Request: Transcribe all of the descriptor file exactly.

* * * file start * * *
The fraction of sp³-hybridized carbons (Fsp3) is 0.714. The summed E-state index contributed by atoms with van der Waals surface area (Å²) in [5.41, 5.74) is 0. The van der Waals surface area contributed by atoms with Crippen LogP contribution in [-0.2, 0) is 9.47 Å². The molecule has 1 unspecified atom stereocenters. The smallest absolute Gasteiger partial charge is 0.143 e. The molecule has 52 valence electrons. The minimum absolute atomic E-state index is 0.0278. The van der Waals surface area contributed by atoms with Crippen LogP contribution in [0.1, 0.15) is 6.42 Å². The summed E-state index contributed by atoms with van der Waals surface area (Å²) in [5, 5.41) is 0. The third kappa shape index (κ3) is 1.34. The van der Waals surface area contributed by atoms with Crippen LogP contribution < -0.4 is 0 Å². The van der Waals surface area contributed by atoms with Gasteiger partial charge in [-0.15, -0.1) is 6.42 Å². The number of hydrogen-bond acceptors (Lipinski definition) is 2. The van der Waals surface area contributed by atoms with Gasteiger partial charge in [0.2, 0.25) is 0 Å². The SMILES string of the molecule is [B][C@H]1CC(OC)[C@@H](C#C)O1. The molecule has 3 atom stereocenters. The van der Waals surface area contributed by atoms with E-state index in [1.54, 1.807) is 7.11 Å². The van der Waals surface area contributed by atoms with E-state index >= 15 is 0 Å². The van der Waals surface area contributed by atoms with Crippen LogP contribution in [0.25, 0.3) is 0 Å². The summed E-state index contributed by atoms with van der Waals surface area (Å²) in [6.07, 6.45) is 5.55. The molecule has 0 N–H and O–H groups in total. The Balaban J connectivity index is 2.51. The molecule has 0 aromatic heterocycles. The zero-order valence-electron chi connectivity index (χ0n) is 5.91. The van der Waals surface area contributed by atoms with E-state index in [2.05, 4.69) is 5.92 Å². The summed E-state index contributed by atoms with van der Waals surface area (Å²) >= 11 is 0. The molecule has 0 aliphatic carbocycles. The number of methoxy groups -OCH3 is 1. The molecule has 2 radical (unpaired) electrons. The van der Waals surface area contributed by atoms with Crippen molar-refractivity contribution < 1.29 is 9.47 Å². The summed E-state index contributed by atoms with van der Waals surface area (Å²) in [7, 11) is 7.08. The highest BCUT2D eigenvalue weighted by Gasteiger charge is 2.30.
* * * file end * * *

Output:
The fraction of sp³-hybridized carbons (Fsp3) is 0.714. The summed E-state index contributed by atoms with van der Waals surface area (Å²) in [5.41, 5.74) is 0. The van der Waals surface area contributed by atoms with Crippen LogP contribution in [-0.2, 0) is 9.47 Å². The molecule has 1 unspecified atom stereocenters. The smallest absolute Gasteiger partial charge is 0.143 e. The molecule has 52 valence electrons. The minimum absolute atomic E-state index is 0.0278. The van der Waals surface area contributed by atoms with Crippen LogP contribution in [0.1, 0.15) is 6.42 Å². The summed E-state index contributed by atoms with van der Waals surface area (Å²) in [5, 5.41) is 0. The third kappa shape index (κ3) is 1.34. The van der Waals surface area contributed by atoms with Crippen LogP contribution < -0.4 is 0 Å². The van der Waals surface area contributed by atoms with Gasteiger partial charge in [-0.15, -0.1) is 6.42 Å². The number of hydrogen-bond acceptors (Lipinski definition) is 2. The van der Waals surface area contributed by atoms with Gasteiger partial charge in [0.2, 0.25) is 0 Å². The SMILES string of the molecule is [B][C@H]1CC(OC)[C@@H](C#C)O1. The molecule has 3 atom stereocenters. The van der Waals surface area contributed by atoms with E-state index in [1.54, 1.807) is 7.11 Å². The van der Waals surface area contributed by atoms with E-state index >= 15 is 0 Å². The van der Waals surface area contributed by atoms with Crippen LogP contribution in [0.25, 0.3) is 0 Å². The summed E-state index contributed by atoms with van der Waals surface area (Å²) in [6.07, 6.45) is 5.55. The molecule has 0 N–H and O–H groups in total. The Balaban J connectivity index is 2.51. The molecule has 0 aromatic heterocycles. The zero-order valence-electron chi connectivity index (χ0n) is 5.91. The van der Waals surface area contributed by atoms with E-state index in [2.05, 4.69) is 5.92 Å². The summed E-state index contributed by atoms with van der Waals surface area (Å²) >= 11 is 0. The molecule has 0 aliphatic carbocycles. The number of methoxy groups -OCH3 is 1. The molecule has 2 radical (unpaired) electrons. The van der Waals surface area contributed by atoms with Crippen molar-refractivity contribution < 1.29 is 9.47 Å². The summed E-state index contributed by atoms with van der Waals surface area (Å²) in [7, 11) is 7.08. The highest BCUT2D eigenvalue weighted by Gasteiger charge is 2.30.